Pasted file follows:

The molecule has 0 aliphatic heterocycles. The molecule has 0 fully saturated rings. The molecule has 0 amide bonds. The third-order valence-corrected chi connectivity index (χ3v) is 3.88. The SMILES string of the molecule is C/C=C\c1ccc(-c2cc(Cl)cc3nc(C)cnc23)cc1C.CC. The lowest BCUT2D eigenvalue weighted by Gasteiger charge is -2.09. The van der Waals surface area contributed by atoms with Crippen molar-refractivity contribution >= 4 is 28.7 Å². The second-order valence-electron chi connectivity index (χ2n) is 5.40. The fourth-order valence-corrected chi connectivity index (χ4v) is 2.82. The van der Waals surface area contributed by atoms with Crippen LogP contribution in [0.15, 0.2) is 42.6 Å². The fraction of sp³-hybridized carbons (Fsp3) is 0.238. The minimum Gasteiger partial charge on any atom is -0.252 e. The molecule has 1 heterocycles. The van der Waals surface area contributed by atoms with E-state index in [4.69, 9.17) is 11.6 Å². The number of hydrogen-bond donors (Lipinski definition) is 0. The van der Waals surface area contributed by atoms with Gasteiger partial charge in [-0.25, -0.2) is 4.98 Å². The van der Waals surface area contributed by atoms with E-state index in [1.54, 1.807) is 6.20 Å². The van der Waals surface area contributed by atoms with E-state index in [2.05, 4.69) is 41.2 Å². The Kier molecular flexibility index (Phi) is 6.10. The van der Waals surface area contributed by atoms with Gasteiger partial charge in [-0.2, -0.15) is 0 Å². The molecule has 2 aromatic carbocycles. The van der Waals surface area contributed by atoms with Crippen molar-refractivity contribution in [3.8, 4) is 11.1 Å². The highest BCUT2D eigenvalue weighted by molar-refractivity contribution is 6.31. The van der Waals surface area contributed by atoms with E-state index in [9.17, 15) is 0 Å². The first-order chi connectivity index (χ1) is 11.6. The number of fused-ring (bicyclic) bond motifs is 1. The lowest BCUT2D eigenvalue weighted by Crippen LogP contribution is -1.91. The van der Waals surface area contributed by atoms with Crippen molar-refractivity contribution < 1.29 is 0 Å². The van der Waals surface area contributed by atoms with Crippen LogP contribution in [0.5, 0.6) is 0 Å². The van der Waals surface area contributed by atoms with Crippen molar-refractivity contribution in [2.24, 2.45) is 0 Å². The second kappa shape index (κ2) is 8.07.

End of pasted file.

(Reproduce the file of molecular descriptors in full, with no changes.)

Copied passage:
The molecule has 0 aliphatic heterocycles. The molecule has 0 fully saturated rings. The molecule has 0 amide bonds. The third-order valence-corrected chi connectivity index (χ3v) is 3.88. The SMILES string of the molecule is C/C=C\c1ccc(-c2cc(Cl)cc3nc(C)cnc23)cc1C.CC. The lowest BCUT2D eigenvalue weighted by Gasteiger charge is -2.09. The van der Waals surface area contributed by atoms with Crippen molar-refractivity contribution >= 4 is 28.7 Å². The second-order valence-electron chi connectivity index (χ2n) is 5.40. The fourth-order valence-corrected chi connectivity index (χ4v) is 2.82. The van der Waals surface area contributed by atoms with Crippen LogP contribution in [0.15, 0.2) is 42.6 Å². The fraction of sp³-hybridized carbons (Fsp3) is 0.238. The minimum Gasteiger partial charge on any atom is -0.252 e. The molecule has 1 heterocycles. The van der Waals surface area contributed by atoms with E-state index in [4.69, 9.17) is 11.6 Å². The number of hydrogen-bond donors (Lipinski definition) is 0. The van der Waals surface area contributed by atoms with Gasteiger partial charge in [-0.25, -0.2) is 4.98 Å². The van der Waals surface area contributed by atoms with E-state index in [1.54, 1.807) is 6.20 Å². The van der Waals surface area contributed by atoms with E-state index in [2.05, 4.69) is 41.2 Å². The Kier molecular flexibility index (Phi) is 6.10. The van der Waals surface area contributed by atoms with Gasteiger partial charge in [-0.2, -0.15) is 0 Å². The molecule has 2 aromatic carbocycles. The van der Waals surface area contributed by atoms with Crippen molar-refractivity contribution in [3.8, 4) is 11.1 Å². The highest BCUT2D eigenvalue weighted by molar-refractivity contribution is 6.31. The van der Waals surface area contributed by atoms with E-state index in [9.17, 15) is 0 Å². The first-order chi connectivity index (χ1) is 11.6. The number of fused-ring (bicyclic) bond motifs is 1. The lowest BCUT2D eigenvalue weighted by Crippen LogP contribution is -1.91. The van der Waals surface area contributed by atoms with Crippen molar-refractivity contribution < 1.29 is 0 Å². The van der Waals surface area contributed by atoms with Crippen LogP contribution in [0.5, 0.6) is 0 Å². The van der Waals surface area contributed by atoms with Crippen molar-refractivity contribution in [2.24, 2.45) is 0 Å². The second kappa shape index (κ2) is 8.07.